Urban Renewal and the Proposed Demolition of Strathcona
The proposed Strathcona freeway was part of a larger urban renewal scheme to modernise Vancouver’s road system and renew the city’s “slums.” Had it gone through, the scheme would have razed much of historic Strathcona and Chinatown and built massive elevated freeways and big new public-housing projects. By the time the freeway plan was announced in 1967, the Georgia Viaduct had been constructed on the bulldozed site of Hogan’s Alley, and 15 Strathcona blocks had been demolished to make way for public housing projects.
Fighting the Freeway
Angered at the proposed destruction of her neighbourhood and the displacement of local residents – many of them Chinese – Mary Lee Chan and daughter Shirley Chan began organizing protests, knocking door-to-door, handing out flyers and hosting meetings at their 658 Keefer Street home. They helped establish the Strathcona Property Owner and Tenants Association (SPOTA), building allies across the community and at all levels of government. After Mary Chan met with federal housing minister Paul Hellyer, he announced a freeze of federal funds for urban renewal. SPOTA‘s efforts ultimately succeeded in quashing the freeway plan and saving the neighbourhood.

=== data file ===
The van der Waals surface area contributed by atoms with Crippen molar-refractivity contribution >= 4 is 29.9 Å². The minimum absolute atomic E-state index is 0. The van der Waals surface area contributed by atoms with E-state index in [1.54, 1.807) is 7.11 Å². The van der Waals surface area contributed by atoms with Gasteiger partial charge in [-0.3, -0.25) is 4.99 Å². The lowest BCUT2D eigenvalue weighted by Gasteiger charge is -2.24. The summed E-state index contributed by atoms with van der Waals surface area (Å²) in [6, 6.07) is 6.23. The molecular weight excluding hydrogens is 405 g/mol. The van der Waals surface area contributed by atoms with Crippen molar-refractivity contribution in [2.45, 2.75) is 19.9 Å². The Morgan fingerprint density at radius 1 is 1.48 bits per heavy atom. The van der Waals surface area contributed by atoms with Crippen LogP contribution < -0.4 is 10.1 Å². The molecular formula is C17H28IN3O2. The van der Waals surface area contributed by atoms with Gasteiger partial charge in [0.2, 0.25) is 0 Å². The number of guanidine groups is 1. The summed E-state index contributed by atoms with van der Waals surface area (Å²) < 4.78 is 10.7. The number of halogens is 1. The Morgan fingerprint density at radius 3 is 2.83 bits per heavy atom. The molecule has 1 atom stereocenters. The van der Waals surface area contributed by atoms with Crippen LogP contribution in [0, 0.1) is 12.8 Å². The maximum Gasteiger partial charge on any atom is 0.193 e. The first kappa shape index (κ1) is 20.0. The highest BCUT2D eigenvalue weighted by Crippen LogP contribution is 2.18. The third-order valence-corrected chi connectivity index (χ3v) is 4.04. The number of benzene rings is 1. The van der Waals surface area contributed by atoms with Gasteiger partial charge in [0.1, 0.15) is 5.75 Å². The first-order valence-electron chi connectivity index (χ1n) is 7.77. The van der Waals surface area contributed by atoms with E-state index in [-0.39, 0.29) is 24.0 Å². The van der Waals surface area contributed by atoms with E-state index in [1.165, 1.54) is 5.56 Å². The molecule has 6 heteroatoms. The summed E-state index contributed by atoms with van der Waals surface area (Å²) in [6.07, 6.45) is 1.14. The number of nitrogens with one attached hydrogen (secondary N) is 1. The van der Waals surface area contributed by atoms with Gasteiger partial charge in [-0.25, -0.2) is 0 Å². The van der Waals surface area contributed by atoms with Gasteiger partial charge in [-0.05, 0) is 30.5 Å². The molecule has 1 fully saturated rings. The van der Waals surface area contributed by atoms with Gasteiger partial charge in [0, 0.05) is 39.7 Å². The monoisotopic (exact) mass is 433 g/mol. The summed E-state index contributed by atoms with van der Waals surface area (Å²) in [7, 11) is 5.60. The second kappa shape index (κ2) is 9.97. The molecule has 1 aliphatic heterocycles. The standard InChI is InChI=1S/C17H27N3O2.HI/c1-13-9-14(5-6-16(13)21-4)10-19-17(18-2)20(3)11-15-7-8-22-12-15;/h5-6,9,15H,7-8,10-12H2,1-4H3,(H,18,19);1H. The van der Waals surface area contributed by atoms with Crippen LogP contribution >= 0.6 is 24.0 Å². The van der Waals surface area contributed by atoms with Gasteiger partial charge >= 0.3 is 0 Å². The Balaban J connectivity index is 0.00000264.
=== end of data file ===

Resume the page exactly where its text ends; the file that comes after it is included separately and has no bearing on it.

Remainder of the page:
The Chan House at 658 Keefer
Constructed in 1906, the 2.5 storey Edwardian house became home to the Chan family in 1958. Walter Chan was a Chinatown merchant who wrote for the local Chinese language newspapers while Mary Chan was a community activist who worked three different jobs. “The Chan House became the focal point for many meetings amongst the community leaders,” says their son Larry Chan, who still lives in the home with his family. “It was here that the planning for full community mobilization occurred, as strategies were made and for lobbying, door to door campaigning, newspaper articles written and information and ideas shared and discussed.”
“Personally, it was a loving family home for myself and my family which consisted of Shirley, Nellie, my grandmother and my parents Walter and Mary and more recently my two daughters Alex and Lawren.”
Due to its architectural merit and association with the Chan family, the Edwardian house is listed as one of Canada’s Historic Places.
- John Atkin. Strathcona: Vancouver’s First Neighbourhood. Whitecap Books, 1994.
- Michael Kluckner. Vancouver Remembered. Whitecap Books, 2006.
- Sam Mickelson. “SPOTA’s ‘Special’ Fight.” Vancouver Heritage Foundation. 2011.
- Daphne Marlatt and Carole Itter. Opening Doors in Vancouver’s East End: Strathcona, eds. 2 ed. Madeira Park, Harbour Publishing, 2011.
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